How the Tesla Model S is made
Engineers at the HIS automotive research firm have stripped down a Tesla Model S to reveal exactly how the high-end electric sedan is made. Unsurprisingly, when they dissected the car they found the design, components and manufacturing process has more in common with a smartphone or tablet computer rather than a conventional car.
“It’s like looking at the components from the latest mobile device from an Apple iPad or Samsung Galaxy product,” said Andrew Rassweiler, senior director for materials and cost benchmarking at IHS.
According to Rassweiler, the manufacturing of the Tesla Model S is a far cry from conventional methodology used by other automakers. “The cost structure of the electronics, the use of large displays in the cabin, the touch-screen-based controls, the mobile microchips - everything in this design makes the Tesla experience more like a media tablet or high-end smartphone than a traditional automobile,” he said.
How Tesla’s manufacturing process differs compared to other automakers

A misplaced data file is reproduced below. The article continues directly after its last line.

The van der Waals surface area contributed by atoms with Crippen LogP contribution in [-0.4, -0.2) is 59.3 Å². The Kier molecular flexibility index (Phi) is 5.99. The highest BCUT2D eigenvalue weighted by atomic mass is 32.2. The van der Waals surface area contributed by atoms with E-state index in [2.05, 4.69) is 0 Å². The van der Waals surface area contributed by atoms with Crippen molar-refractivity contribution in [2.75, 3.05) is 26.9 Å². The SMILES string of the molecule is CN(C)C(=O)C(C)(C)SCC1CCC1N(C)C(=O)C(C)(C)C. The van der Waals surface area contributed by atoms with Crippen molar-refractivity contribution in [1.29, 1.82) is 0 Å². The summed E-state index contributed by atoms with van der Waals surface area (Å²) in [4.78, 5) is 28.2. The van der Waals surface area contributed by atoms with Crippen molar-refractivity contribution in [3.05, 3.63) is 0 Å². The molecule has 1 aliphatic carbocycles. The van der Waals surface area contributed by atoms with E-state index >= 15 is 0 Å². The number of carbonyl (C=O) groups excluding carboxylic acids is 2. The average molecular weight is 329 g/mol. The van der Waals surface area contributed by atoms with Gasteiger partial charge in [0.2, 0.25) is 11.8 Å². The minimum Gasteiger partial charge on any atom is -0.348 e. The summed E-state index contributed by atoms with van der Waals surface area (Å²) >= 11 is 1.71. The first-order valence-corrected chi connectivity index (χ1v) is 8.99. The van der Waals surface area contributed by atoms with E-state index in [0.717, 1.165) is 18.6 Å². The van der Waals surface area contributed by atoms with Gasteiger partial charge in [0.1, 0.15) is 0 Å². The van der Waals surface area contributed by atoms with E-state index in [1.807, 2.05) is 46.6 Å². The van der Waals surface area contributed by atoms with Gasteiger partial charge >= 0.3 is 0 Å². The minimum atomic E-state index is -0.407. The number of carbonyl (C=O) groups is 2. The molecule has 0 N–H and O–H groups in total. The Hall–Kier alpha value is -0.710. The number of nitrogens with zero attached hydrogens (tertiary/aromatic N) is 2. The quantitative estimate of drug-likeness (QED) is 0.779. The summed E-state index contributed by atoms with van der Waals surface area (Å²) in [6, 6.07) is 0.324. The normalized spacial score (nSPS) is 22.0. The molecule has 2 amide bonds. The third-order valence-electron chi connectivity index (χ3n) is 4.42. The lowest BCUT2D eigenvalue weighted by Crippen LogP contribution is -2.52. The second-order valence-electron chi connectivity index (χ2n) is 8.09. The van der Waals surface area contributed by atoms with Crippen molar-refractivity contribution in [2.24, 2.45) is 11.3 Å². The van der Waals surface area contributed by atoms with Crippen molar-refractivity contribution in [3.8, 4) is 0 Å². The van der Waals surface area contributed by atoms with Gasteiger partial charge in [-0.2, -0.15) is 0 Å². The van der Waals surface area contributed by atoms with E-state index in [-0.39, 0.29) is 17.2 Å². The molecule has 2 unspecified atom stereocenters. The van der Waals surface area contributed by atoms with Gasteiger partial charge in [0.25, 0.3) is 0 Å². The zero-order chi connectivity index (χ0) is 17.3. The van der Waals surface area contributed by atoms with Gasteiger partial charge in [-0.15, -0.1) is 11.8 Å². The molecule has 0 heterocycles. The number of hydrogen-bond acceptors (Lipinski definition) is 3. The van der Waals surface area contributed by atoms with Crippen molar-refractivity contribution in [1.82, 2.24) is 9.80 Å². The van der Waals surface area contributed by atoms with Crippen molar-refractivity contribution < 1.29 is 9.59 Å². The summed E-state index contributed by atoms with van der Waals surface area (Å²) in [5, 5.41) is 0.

For its analysis, IHS is dissecting each subsystem in the Tesla, including the air-conditioning controls, safety systems and powertrain. The teardown is ongoing, but already significant differences between the development of the Tesla and other vehicles have been uncovered.
Infotainment system: The big 17-inch display and touch screen is much larger than the average automotive infotainment interface. It uses an NVIDIA Corp. Tegra 3, 1.4-gigahertz quad-core processor, which generates the same computing power of the latest smartphones and tablets. Typically the automotive industry is years behind the technology sector when it comes to technological development.